For your child to write, he or she must develop a sophisticated collection of cognitive, fine and gross motor, and language skills. While reading is an important means of understanding other people’s ideas, writing becomes an important way for children to understand what they think. Surprisingly, writing is not generally encouraged in young children as much as reading. Friends and family give gifts of books more often than gifts of writing supplies. As a result, your role in encouraging good written communication skills is crucial.
Make a conscious decision to provide your child with the materials, time, and encouragement to become an effective writer. Here are some typical developmental patterns in written language development and some ways to foster its growth:
|Age||Writing Milestones||Ways to Participate|
|Toddler|| Developing the fine and gross motor skills to draw circles.
Developing the cognitive skills to attach symbols (letters and words) to objects.
Around 24 months may recognize their name in writing.
| Encourage your child to draw large circles.
Provide materials such as fat crayons, chubby paint brushes, and large pieces of paper when your child draws.
Display your child’s scribbles and circles.
Begin to collect samples of your child’s writing in a portfolio.
|3-4 year olds|| Composes unique circular scribbles to represent their name.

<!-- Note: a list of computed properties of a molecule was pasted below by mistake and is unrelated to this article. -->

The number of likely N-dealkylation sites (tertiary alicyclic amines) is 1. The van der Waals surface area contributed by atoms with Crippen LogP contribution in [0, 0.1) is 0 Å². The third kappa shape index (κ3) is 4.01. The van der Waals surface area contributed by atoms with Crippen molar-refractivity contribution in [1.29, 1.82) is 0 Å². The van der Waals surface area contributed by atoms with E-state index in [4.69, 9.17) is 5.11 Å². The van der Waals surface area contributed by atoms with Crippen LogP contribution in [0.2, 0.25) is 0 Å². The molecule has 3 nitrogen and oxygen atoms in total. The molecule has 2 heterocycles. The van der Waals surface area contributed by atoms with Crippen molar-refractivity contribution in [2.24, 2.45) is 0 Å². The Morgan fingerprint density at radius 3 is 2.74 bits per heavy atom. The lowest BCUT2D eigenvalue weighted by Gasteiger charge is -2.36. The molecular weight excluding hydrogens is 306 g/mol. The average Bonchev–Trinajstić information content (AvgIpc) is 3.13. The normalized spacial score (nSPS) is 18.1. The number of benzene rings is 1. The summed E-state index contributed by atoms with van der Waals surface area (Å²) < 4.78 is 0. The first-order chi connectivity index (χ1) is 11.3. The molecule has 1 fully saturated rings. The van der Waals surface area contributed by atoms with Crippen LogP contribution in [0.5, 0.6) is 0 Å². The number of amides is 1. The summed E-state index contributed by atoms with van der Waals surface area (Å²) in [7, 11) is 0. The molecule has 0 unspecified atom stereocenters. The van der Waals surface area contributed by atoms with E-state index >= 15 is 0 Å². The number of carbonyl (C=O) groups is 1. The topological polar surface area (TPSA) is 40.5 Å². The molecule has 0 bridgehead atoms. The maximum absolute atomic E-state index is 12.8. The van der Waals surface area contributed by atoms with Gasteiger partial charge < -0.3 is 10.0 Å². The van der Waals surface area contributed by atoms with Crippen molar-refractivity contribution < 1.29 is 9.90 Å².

Repeats the same marks over and over.
Scribbles and attempts to write.
Scribbles and tells what was written.
| Label some of your child’s things (such as books, cups, coats and toys) with his name.
Continue to display and collect artifacts of your child’s drawing.
|4-5 year olds|| Realizes that marks look different and can have different meanings.
Begins writing letters of sorts and developing the ability to write their name.
Tries to copy words.
“Reads” his/her own writing.
| Give your child lots of notebooks to mark.
Teach your child to write words that include the letters of his or her name.
Do not worry about the direction or grouping letters. As your child nears mastery in name writing, you will see advances in the areas of spacing, letter order, and speed of writing.
As your child nears his/her first day of school, bring out his/her drawing/writing portfolio and help him to see just how much he/she has accomplished to become a writer.
Keep in mind that language develops in various ways and at various speeds. Therefore, if other children the same age show signs of more advanced development, you do not need to be overly concerned. However, be sure to discuss any observations about possible delays with your pediatrician to be sure that an intervention is not needed.